According to Xavier University of Louisiana president, Dr. C Reynold Verret, July 5 was a great day for the Gold Rush program.

“Today, we have a coach,” said Verret.

After former head coach Dannton Jackson announced he was leaving Xavier to accept a coaching position at University of Alabama at Birmingham, Xavier athletics immediately started looking for his replacement. Jason Horn, Xavier athletics director, said it was a long process that involved over 100 applicants for the head coach job. But on June 28, Xavier announced that they had hired former Gold Rush player and former Gold Rush assistant coach, Alfred Williams, as the head coach.

“This is our first external hire since Jimmy Carter was president in ’78,” said Horn.

Williams, also called “Coach AJ,” is returning home to Xavier after one year in the head coach position at Harris-Stowe State University,

“Win, grow, and graduate,” Horn said. “I always ask myself how do we do those three things?”


The 32-year old Williams hails from Greenville, South Carolina. He played for North Carolina Wesleyan, NCAA Division III, during 2003-04, but he played as a member of the Gold Rush from 2004-05, 2006-08.

During this time, the 6-foot-4 forward became one of three Gold Rush players with at least 800 points, 500 rebounds, and 150 assists in his career. As a senior, he was All-Gulf Coast Athletic Conference, averaging 11.4 points and a team-leading 7.0 rebounds. He is number 3 in career 3-point field goal accuracy as a Gold Rush player (.411 percent). His Gold Rush career averages are 8.4 points and 5.8 rebounds in 97 games. During his three seasons as a player, Xavier went 70-30, qualified for the NAIA tournament three times, and upset no. 3 ranked Georgetown (Ky.) in 2007.

“In 2004, I knew I wanted to leave my imprint,” Williams said.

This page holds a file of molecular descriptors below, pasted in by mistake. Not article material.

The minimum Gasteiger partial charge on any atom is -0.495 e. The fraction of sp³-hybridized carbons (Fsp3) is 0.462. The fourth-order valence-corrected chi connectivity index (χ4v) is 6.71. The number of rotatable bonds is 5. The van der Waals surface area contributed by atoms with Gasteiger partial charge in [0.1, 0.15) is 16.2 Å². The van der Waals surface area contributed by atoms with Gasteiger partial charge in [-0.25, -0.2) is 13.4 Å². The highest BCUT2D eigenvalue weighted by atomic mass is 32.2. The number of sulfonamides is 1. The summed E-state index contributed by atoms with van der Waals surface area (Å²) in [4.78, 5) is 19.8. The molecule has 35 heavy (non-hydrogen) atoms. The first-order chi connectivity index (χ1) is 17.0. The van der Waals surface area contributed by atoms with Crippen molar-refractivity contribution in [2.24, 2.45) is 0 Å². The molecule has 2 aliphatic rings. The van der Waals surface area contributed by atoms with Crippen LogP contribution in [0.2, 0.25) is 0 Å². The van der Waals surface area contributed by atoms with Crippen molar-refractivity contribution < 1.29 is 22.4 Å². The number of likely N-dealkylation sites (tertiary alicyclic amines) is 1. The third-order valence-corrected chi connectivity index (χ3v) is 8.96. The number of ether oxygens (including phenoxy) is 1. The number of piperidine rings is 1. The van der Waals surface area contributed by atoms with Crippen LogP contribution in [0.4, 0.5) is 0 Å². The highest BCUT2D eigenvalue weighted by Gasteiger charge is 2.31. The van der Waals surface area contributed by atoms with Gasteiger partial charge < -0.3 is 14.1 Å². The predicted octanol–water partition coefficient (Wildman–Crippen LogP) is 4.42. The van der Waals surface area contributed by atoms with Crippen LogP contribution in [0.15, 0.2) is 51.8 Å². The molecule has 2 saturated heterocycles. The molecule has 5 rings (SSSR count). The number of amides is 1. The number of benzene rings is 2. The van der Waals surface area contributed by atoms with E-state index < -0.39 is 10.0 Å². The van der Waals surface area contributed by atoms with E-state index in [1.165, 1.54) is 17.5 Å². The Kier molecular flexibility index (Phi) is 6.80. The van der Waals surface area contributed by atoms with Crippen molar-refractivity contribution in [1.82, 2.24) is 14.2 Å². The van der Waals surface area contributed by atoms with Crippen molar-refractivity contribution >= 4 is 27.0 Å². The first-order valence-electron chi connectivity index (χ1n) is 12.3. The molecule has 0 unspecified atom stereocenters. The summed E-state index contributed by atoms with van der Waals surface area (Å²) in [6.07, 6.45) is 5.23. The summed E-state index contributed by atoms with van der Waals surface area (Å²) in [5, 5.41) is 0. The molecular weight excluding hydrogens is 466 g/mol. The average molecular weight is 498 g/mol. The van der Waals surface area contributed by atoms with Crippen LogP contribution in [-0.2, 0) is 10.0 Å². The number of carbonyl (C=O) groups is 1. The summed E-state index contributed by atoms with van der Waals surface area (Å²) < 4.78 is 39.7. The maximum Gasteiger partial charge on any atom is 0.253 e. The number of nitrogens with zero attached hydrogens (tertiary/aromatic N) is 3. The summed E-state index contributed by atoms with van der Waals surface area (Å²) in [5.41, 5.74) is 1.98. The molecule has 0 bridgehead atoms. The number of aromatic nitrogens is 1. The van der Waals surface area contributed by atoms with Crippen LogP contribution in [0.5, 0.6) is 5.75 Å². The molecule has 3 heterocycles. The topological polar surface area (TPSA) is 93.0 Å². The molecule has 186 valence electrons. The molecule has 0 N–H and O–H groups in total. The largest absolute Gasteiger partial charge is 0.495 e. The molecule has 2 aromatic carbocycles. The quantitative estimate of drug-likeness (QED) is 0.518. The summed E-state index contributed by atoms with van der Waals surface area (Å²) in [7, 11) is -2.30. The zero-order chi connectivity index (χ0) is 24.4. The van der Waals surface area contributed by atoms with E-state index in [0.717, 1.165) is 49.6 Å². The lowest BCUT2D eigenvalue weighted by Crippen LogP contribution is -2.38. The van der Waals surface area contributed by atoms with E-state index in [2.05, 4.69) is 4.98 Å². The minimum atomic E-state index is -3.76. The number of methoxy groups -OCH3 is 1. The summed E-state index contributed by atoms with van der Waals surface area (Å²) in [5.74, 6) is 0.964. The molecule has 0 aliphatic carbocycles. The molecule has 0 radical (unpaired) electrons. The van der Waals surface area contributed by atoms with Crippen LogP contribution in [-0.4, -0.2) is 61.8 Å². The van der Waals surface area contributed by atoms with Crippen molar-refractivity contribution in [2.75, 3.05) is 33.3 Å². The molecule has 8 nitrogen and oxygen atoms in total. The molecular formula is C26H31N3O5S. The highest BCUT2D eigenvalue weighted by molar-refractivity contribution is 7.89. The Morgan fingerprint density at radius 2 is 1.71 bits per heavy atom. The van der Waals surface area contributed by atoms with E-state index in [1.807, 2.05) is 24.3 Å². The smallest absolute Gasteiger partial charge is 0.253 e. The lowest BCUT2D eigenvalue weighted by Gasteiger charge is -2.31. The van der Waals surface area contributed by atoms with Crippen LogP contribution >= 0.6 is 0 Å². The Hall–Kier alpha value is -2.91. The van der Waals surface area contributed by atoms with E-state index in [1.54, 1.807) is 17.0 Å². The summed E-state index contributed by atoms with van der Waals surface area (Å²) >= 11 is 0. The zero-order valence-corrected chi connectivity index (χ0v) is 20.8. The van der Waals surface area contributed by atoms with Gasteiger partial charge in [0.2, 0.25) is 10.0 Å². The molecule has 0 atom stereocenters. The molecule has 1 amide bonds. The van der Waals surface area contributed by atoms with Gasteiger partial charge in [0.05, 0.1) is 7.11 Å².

As he stated, it’s been 12 years later, he’s 20 pounds heavier, and he has a few gray hairs, and he’s done just that.

As head coach at Harris-Stowe, Williams had one of the top turnarounds for men’s basketball in the NAIA, leading his team to a 7.5 game improvement from the previous year. His 14-17 in the 2015-16 season won more games than the previous two seasons combined.

Williams had no intentions of leaving the Hornets after a year of being their head coach. So why did he?

“Chris Beard, Texas State coach, once said, ‘When Mama calls, you gotta come home.’ Well, Xavier called, and I gotta go home,” said Williams.


Williams is taking the head coach position on a Gold Rush team that has seen much success in its  78 years.

The Gold Rush have had 1261 wins, have had several NBA players and several players play overseas, and have the most 20 win seasons in all of Louisiana men’s basketball history. They can also boast 6 consecutive trips to the NAIA tournament. In 2015-16, they had a 21-13 record and were tied for third place in the Gulf Coast Atlantic Conference.

In the postseason, the Gold Rush were the GCAC tournament runner-ups for the second consecutive year, and they qualified for the NAIA Division I championship, where they lost in overtime. They averaged 66.8 ppg on offensive and held their opponents to 64.1 ppg on defense.

“There are still things to be done,” Williams said.

Williams plans for the Gold Rush to win conference championship, go to nationals and get out of the first round. In fact, the Gold Rush haven’t got out of the second round since 1973.

In order to do this, Williams plans to implement what he calls the “four pillars.” These include team—“The we over me” mentality—sacrifice; discipline; and effort.

He also wants the Gold Rush to be aggressive. He wants up-tempo offense and defense, to get stops, get out and run, early transition, and to be on the hunt.

“And a little swag, as the young fellas say,” Williams laughed.

However, Williams believes that coaching isn’t just about the “x’s and o’s.”


“I understand what it means to be a Gold Rush,” Williams said.

Xavier has a legacy of graduating its student-athletes. Not only do they graduate, but they do so with a heap of community service under their belt.

At Harris-Stowe, he had 7 student-athletes make all-conference academic team. Not only that, but his team won a community service award.

“Xavier goes from Canal to Claiborne—there should be nothing but Xavier everywhere. We can reach a lot of kids and make a big imprint from a student athlete standpoint,” said Williams.

Williams, who graduated in 2008 with a bachelor’s of science from Xavier, has a big job to take on, filling the shoes of Jackson. But it’s one he’s more than ready for.

“My goal is to the make the school look good, win basketball games, and the rest will take care of itself,” Williams said.

Standing at the podium next to Williams, Horn smiled.

“Let’s welcome AJ back to 1 Drexel Drive,” Horn announced.

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